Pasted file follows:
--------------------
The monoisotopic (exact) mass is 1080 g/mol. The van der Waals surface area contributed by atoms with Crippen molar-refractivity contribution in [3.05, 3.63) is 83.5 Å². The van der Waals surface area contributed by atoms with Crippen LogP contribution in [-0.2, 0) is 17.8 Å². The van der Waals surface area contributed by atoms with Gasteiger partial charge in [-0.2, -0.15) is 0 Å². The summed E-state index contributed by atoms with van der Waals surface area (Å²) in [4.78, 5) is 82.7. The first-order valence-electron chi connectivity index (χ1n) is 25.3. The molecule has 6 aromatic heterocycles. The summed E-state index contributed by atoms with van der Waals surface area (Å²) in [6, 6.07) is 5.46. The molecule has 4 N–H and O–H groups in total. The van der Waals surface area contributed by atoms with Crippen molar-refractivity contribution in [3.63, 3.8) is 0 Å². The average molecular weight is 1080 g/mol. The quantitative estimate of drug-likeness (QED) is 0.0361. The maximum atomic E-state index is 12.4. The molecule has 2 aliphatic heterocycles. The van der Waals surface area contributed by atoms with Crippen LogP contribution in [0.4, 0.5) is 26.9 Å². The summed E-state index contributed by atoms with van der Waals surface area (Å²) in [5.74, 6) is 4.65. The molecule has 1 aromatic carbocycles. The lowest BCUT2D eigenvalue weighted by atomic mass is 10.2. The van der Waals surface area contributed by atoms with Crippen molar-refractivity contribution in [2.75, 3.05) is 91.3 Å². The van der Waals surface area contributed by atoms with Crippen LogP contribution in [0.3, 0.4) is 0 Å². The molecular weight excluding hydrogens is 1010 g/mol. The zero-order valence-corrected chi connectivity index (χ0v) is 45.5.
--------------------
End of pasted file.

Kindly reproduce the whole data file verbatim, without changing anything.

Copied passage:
The monoisotopic (exact) mass is 1080 g/mol. The van der Waals surface area contributed by atoms with Crippen molar-refractivity contribution in [3.05, 3.63) is 83.5 Å². The van der Waals surface area contributed by atoms with Crippen LogP contribution in [-0.2, 0) is 17.8 Å². The van der Waals surface area contributed by atoms with Gasteiger partial charge in [-0.2, -0.15) is 0 Å². The summed E-state index contributed by atoms with van der Waals surface area (Å²) in [4.78, 5) is 82.7. The first-order valence-electron chi connectivity index (χ1n) is 25.3. The molecule has 6 aromatic heterocycles. The summed E-state index contributed by atoms with van der Waals surface area (Å²) in [6, 6.07) is 5.46. The molecule has 4 N–H and O–H groups in total. The van der Waals surface area contributed by atoms with Crippen molar-refractivity contribution in [3.63, 3.8) is 0 Å². The average molecular weight is 1080 g/mol. The quantitative estimate of drug-likeness (QED) is 0.0361. The maximum atomic E-state index is 12.4. The molecule has 2 aliphatic heterocycles. The van der Waals surface area contributed by atoms with Crippen LogP contribution in [0.4, 0.5) is 26.9 Å². The summed E-state index contributed by atoms with van der Waals surface area (Å²) in [5.74, 6) is 4.65. The molecule has 1 aromatic carbocycles. The lowest BCUT2D eigenvalue weighted by atomic mass is 10.2. The van der Waals surface area contributed by atoms with Crippen molar-refractivity contribution in [2.75, 3.05) is 91.3 Å². The van der Waals surface area contributed by atoms with Crippen LogP contribution in [0.3, 0.4) is 0 Å². The molecular weight excluding hydrogens is 1010 g/mol. The zero-order valence-corrected chi connectivity index (χ0v) is 45.5.